The averaged input current is the filtered version of the averaged inductor current. In a BCM-operated converter, the average inductor current is the peak current divided by two. Therefore, if the inductor peak current envelope follows a sinusoidal shape, the input current will also be sinusoidal. In voltage-mode control BCM, the controller blindly imposes a fixed on-time (adjusted with $$\P_{out}\$$) without sensing the input voltage (this is the simulated schematic I shown) while in current-mode control, the inductor peak current is set via a scaled-down image of the rectified voltage and the error voltage via a multiplier (see the venerable MC33262 from MOT).

• Okay this makes more sense to me now. It seems like over the course of one cycle (half of a rectified 60Hz/50Hz sine wave) the PFC controller does a lot to accomplish both objectives I laid out in other responses. Thank you! Aug 21, 2022 at 18:29

I understand that ordinarily the current waveform is not in-phase with the voltage waveform and that PFC corrects that

That is for a completely different scenario; that scenario being when you are trying to power factor correct an unknown (usually inductive) load such as a motor.

The PFC circuit in your question is trying to ensure that it creates a high-voltage DC (such as 400 volts) and not do so in a way that creates a lot of harmonic distortion in the current it draws from the AC supply. In short, it tries to present a load to the AC supply that "looks" resistive.

A regular bridge rectifier and smoothing capacitor creates horrendous current distortion and harmonics so, when transfer powers get high, legislation says you must PFC. That is what this is all about.

Then, whatever connects to the PFC's high-voltage DC output can draw whatever load current it wants (within reason) and, it can do so knowing it cannot make the current into the PFC correction circuit appear to be anything else other than resistive.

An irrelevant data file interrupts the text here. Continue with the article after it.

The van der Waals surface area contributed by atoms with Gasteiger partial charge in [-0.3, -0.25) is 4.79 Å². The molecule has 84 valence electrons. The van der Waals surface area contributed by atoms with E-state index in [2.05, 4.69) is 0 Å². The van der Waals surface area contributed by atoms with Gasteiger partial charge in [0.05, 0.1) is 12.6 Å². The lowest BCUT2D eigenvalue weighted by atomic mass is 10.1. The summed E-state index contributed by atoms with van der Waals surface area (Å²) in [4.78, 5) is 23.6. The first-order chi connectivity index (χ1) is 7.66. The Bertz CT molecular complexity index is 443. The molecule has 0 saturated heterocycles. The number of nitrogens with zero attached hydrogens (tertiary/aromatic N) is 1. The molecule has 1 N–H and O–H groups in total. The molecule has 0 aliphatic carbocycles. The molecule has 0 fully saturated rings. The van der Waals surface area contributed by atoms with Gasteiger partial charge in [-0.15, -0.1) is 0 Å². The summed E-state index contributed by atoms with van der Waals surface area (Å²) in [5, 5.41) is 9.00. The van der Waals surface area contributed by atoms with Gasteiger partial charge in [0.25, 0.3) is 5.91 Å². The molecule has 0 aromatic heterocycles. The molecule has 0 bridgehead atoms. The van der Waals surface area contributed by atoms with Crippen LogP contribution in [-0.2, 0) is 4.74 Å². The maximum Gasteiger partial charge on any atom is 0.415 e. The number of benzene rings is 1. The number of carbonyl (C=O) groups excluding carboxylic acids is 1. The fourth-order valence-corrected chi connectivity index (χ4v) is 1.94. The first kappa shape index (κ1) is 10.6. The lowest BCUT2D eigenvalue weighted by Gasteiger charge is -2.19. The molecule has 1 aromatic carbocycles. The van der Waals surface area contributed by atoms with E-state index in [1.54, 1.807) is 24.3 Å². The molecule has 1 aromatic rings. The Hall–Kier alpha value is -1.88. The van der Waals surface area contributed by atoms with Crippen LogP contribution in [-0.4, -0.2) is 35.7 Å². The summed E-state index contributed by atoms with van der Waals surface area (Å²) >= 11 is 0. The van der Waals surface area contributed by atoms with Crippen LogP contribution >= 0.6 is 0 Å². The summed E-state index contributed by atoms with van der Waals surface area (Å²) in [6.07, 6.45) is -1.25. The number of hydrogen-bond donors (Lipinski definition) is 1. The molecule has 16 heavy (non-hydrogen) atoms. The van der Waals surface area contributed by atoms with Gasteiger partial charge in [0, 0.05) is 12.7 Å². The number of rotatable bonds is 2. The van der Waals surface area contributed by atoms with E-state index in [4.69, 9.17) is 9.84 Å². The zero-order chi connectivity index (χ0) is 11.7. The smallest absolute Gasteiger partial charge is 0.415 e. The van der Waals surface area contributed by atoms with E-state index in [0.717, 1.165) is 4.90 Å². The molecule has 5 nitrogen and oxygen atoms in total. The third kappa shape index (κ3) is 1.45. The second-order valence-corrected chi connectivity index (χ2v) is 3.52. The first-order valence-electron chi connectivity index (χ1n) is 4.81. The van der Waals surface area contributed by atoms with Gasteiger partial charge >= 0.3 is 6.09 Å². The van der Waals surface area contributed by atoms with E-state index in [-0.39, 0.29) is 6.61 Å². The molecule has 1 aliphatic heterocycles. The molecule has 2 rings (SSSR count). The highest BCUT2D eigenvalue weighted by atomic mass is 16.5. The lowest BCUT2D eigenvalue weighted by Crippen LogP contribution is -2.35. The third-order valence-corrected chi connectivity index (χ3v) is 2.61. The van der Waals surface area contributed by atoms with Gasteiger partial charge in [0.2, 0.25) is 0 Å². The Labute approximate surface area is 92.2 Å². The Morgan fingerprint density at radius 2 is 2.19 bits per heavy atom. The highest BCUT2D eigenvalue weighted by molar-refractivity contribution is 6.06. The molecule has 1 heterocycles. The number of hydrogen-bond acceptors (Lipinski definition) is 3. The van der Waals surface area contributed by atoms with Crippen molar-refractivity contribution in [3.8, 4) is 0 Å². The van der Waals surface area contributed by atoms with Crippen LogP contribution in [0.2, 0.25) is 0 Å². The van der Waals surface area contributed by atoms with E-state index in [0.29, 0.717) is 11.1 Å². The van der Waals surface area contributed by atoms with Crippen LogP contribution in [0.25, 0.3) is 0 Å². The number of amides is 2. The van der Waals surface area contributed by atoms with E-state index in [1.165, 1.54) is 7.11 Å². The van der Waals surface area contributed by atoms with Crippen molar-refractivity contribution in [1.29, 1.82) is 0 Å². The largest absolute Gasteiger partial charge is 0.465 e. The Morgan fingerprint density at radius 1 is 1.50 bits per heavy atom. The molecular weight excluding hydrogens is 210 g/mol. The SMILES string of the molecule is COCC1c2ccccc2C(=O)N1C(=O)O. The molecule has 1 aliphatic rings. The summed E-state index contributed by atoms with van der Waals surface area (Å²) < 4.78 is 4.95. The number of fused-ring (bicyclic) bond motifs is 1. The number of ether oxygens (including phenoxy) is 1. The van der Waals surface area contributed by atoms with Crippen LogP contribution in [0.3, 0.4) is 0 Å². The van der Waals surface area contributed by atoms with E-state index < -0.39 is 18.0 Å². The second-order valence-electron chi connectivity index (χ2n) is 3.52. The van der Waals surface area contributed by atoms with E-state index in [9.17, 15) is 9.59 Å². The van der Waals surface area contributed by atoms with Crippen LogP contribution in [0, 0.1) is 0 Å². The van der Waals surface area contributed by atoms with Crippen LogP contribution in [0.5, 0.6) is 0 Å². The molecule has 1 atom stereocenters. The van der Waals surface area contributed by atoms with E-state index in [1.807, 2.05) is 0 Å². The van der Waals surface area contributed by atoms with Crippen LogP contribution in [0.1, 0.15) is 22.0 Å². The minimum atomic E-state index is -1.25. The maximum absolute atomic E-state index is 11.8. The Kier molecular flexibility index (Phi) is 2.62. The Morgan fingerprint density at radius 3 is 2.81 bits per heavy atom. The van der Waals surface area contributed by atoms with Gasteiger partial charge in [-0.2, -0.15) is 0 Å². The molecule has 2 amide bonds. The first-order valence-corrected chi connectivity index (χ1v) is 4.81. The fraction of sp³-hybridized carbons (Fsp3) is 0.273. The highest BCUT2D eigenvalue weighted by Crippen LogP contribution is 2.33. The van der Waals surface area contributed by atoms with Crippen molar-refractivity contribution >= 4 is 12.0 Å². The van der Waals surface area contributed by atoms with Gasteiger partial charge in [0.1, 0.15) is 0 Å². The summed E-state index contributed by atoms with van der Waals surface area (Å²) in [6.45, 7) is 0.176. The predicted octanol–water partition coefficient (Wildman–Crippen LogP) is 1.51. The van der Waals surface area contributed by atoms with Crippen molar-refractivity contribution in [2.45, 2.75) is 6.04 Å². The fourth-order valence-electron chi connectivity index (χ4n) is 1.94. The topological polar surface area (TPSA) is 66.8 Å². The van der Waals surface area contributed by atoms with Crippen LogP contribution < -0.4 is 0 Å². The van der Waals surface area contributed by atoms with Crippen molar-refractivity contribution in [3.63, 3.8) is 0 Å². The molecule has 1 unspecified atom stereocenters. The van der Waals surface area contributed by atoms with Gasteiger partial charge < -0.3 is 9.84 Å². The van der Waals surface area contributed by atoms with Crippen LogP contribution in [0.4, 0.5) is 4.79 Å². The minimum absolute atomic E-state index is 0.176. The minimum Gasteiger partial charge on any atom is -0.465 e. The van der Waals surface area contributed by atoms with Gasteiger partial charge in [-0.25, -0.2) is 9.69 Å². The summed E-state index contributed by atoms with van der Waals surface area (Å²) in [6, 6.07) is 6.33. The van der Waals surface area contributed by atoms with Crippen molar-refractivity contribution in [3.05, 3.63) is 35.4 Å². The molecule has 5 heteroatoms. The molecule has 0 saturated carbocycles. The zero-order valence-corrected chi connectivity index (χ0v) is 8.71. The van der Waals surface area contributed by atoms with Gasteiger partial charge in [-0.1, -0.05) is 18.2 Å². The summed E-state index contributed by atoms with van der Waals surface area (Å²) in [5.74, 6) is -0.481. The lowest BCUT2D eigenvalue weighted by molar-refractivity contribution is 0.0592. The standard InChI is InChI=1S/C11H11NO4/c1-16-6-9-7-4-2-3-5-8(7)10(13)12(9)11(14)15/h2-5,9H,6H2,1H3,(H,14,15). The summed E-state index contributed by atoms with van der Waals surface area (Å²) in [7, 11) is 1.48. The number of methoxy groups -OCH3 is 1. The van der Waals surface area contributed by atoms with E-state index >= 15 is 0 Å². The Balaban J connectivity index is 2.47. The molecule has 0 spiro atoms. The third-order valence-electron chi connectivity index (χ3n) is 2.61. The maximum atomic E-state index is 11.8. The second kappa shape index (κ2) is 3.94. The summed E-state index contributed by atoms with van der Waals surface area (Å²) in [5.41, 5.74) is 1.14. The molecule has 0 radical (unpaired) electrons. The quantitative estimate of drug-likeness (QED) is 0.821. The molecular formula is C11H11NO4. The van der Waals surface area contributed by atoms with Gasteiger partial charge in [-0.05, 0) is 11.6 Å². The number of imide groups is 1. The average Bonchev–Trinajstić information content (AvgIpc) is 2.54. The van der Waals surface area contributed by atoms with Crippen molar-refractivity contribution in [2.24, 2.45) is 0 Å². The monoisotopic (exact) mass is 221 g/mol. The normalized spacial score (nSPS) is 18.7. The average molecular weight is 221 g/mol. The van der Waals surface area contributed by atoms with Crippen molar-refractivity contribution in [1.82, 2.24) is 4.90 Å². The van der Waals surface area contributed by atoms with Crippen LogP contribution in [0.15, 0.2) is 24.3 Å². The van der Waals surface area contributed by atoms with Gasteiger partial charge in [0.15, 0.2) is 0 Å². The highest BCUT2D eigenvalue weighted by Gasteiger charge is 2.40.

The two scenarios are different.

I saw this figure that shows inductor ripple current

They are not very accurate at portraying the main subtleties. For instance, the falling slope of the current will always be a more constant rate because, the output voltage of the inductor is supplying (or topping up) the DC supply and, that DC supply (once established) is around 400 volts and constant. Maybe try this (that I drew for another answer): -

And, the main thing to observe is that the green charge lines are varying in slope as the AC voltage rises and falls over each half-cycle of AC. Also observe that the red transfer current slope is more constant (dumbed-down version).

• So, green slope is proportional to the input AC voltage and red slope is less variable in slope.

Of course, as Tim Williams points out in a comment below this answer, it's a bit more complex than this because the red-trace slope will reduce as the input voltage rises towards its peak. The inductor only has to supply the difference between the output DC voltage and the input rectified waveform and, when the input voltage is closer to peaking, the voltage difference between input and DC output is less and thus the slope of the red line is less.